Crackdown on Tokyo fraud ring closes ‘encounter’ Internet sites

Shukan Asahi Geino Mar. 11
Shukan Asahi Geino Mar. 11
Law enforcement authorities from Tokyo and Miyagi Prefecture have shut down a major fraud ring involving online-dating sites designed to generate massive profits out of membership fees, reports Shukan Asahi Geino (Mar. 11).

On January 16, Noriyuki Hoshi, the leader of the operation, and ten others were taken into custody by police for defrauding members of deai-kei (encounter) matchmaking sites by hiring male actors to take on online personas of ladies seeking dates.

A reporter responsible for covering social media explains to the weekly that the victims were registered with such social networking sites as Mixi and Mobagetown. Between July 2005 and the day of the crackdown, the nationwide scam had swindled 1.4 million individuals out of a total of 2 billion yen.

This group had its headquarters in Tokyo’s notorious red-light district of Kabukicho, located in Shinjuku Ward. Its staff consisted of approximately 20 full-timers, including Hoshi, who was regarded as “the Chair,” and about 80 part-timers.

The article says that recruitment of victims was highly cunning. “Members of this organization had different roles assigned to them,” the same reporter explains. “A solicitation division was responsible for stealing IDs and passwords and illegally accessing Mixi and equivalent sites. While disguised as a member of such sites, they would then send mails asking if the recipients wished to go on a date. After receiving a reply, they would then offer an invite to chat.”

The stage would then shift to the ‘Operation Division,’ where fictitious women, known as kyara, would continue to engage in email exchanges with the deceived men. “After telling these men that there is a need to change from the chat sites due to ‘an overwhelming influx of spam mails,’ they would then be directed virtual sites,” the reporter says.

When these men register with the virtual site, they are simultaneously and unknowingly signed up for pay sites that this organization was running. The organization had a customer service department to deal with anticipated claims or complaints.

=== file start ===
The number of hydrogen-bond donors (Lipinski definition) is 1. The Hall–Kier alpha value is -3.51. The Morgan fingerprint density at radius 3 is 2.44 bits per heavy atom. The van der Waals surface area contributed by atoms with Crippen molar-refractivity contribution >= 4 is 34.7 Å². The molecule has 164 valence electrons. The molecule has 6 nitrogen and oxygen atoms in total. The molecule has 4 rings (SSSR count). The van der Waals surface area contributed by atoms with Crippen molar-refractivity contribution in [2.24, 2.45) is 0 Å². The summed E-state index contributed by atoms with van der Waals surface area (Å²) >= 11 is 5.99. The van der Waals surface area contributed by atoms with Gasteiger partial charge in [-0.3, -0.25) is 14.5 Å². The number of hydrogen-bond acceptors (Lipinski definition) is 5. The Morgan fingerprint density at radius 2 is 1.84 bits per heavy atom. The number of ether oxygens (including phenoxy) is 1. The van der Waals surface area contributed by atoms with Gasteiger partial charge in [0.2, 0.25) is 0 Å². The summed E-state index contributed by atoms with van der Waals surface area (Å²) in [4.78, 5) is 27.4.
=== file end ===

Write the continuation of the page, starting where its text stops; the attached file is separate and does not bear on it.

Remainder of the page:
“The organization utilized 200 personal computers and three shifts of actors to maintain this 24-hour operation,” an individual associated with the investigation tells the tabloid. “Each member’s duty was carefully and laid out in specially designed manuals.”

Actors acted out a total of 170,000 female roles, which included that of elegant college girls and affluent ladies who own imported cars. “These types of fabrications are designed to make sure that the members do not get bored,” says the same individual. “They were also taught how to carry out last-minute cancellations of proposed dates in order to make sure that these deceived men had no access to actual meetings.”

Even though this scam has been exposed, there are still men who believe that they are talking to real ladies.

“It is close to impossible to meet your desired date,” says an individual knowledgeable of networking organizations and organized crime. “The reason for this is the basis of the operation itself. Free online-dating sites usually adopt point systems. Male members have to purchase points. By spending them, the company running the site makes a profit. To continue emailing the girl, you have to continue purchasing points. You see, if they met, there is no profit.” (K.N.)

Source: “Deai-kei sagi guruupu no saishin koumyou teguchi ‘suppokashi manyuaru’ made sakusei shite ita!” Shukan Asahi Geino (Mar. 11, page 44)

Note: Brief extracts from Japanese vernacular media in the public domain that appear here were translated and summarized under the principle of “fair use.” Every effort has been made to ensure accuracy of the translations. However, we are not responsible for the veracity of their contents. The activities of individuals described herein should not be construed as “typical” behavior of Japanese people nor reflect the intention to portray the country in a negative manner. Our sole aim is to provide examples of various types of reading matter enjoyed by Japanese.

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